No, probably not. I understand the need to be healthier when it comes to baked goods and desserts, but baking is a science. Sugar affects the chemical outcome of a recipe; if you omit some of it without compensating in other areas you will probably have issues with the recipe.

How many calories are in this recipe?

I’m working (slowly) on converting all my recipes into the nutritional calculator. However know that a computer is figuring the calories due to selections I make, so nothing is guaranteed to be 100% accurate.

Can I freeze this? How long does it last?

I’m not a food safety specialist, so I usually assume most baked goods are good for about 4-5 days and other savory recipes for about 3 days in the refrigerator. But use your common sense!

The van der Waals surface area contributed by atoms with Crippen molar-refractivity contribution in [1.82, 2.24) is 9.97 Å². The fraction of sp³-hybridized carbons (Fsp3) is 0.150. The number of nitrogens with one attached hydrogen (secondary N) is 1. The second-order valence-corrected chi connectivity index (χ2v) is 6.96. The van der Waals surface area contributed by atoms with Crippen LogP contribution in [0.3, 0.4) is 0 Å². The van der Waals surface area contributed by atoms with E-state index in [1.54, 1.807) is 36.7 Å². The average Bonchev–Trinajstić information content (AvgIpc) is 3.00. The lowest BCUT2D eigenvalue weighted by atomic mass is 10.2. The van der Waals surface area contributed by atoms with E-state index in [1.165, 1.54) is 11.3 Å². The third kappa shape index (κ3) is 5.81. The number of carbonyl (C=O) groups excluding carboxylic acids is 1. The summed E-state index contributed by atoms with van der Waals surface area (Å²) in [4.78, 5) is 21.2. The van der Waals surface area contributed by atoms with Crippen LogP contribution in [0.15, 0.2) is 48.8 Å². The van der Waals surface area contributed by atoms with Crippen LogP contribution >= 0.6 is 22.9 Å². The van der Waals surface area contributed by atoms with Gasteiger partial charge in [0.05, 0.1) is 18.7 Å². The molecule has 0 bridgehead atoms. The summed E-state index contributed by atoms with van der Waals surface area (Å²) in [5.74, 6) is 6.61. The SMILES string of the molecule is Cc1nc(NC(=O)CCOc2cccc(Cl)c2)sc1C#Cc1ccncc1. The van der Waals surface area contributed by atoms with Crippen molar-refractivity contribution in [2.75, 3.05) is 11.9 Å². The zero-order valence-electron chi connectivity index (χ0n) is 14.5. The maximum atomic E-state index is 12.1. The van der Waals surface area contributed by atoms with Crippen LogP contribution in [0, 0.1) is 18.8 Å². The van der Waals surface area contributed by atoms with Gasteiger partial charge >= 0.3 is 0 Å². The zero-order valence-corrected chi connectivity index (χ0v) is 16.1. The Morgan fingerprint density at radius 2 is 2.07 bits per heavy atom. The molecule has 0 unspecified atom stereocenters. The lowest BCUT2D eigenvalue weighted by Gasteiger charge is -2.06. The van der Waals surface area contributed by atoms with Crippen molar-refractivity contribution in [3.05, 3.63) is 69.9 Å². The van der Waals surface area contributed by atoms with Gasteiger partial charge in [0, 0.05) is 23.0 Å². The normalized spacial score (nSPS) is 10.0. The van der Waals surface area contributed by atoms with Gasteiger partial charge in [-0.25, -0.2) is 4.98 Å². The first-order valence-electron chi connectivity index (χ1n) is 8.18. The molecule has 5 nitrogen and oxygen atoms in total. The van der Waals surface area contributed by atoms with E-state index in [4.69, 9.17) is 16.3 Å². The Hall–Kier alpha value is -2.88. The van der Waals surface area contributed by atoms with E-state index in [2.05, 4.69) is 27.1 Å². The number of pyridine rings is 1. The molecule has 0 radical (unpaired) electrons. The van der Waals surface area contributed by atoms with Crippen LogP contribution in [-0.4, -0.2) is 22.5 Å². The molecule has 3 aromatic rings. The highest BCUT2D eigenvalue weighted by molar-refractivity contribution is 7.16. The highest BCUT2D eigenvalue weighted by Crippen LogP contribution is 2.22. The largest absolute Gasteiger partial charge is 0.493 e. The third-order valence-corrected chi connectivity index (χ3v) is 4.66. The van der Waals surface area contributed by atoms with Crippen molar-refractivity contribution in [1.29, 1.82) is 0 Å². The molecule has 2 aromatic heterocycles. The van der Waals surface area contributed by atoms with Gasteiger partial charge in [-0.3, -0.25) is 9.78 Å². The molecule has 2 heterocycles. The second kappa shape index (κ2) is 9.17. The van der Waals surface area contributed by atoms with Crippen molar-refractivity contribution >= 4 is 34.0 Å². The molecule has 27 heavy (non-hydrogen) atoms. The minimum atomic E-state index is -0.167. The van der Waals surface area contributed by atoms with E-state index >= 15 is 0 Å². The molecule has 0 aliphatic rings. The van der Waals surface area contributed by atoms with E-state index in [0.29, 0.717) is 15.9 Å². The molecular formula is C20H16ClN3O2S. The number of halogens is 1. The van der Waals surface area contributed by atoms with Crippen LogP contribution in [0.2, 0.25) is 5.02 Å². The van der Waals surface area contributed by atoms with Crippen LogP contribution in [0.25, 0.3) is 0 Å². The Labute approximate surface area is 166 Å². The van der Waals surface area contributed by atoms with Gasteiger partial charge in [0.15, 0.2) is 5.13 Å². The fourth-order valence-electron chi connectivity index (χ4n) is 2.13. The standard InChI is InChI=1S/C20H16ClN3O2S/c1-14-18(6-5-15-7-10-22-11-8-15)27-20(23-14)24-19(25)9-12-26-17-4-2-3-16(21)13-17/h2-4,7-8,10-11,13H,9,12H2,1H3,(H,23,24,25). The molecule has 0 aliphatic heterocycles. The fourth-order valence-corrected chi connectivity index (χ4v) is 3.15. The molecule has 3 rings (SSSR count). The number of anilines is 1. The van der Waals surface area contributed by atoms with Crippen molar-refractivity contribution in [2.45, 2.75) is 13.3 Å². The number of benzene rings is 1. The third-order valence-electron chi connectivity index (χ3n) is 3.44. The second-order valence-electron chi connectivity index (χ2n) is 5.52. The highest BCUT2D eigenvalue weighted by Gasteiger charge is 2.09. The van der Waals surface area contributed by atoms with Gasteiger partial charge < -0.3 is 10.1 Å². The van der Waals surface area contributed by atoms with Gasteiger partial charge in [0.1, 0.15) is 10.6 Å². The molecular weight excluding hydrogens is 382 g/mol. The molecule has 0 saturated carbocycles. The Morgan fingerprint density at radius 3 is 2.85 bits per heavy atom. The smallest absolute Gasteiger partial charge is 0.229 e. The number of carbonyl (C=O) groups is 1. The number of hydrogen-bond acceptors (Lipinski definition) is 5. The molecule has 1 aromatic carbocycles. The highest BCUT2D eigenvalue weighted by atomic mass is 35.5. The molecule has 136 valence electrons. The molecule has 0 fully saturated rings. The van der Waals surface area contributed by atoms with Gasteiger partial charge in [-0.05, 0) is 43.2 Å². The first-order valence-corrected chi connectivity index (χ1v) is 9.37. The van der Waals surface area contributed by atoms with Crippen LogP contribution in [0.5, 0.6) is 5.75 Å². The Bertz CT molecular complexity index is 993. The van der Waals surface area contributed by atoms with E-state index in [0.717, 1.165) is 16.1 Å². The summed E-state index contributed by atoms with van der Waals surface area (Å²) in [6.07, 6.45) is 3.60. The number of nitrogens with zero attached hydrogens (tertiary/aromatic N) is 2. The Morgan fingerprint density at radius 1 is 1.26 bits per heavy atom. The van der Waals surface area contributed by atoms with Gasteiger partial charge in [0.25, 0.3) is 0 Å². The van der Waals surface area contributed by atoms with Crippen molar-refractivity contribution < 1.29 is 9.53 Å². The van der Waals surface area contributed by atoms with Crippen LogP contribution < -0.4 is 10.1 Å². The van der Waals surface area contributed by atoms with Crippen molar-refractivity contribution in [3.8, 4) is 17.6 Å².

I freeze almost everything I bake. Learn how to freeze dessert here.

I live at altitude, how does that affect your recipes?

Unfortunately, I have no experience with baking at altitude. I live at sea level and have never lived anywhere higher. Check out this post on King Arthur for high-altitude baking tips.

I don’t have XYZ ingredient, what can I substitute for:

You’re in luck! Check out my entire list of substitutions here.

What baking pans/tools must I have in my kitchen?

This post tells all about the best baking tools!

Do you make and eat all the food on this website?

I make it all, I photograph it all and I make 90% of the videos too. Do I eat it all? I eat more than I should but no, I give a lot of it away!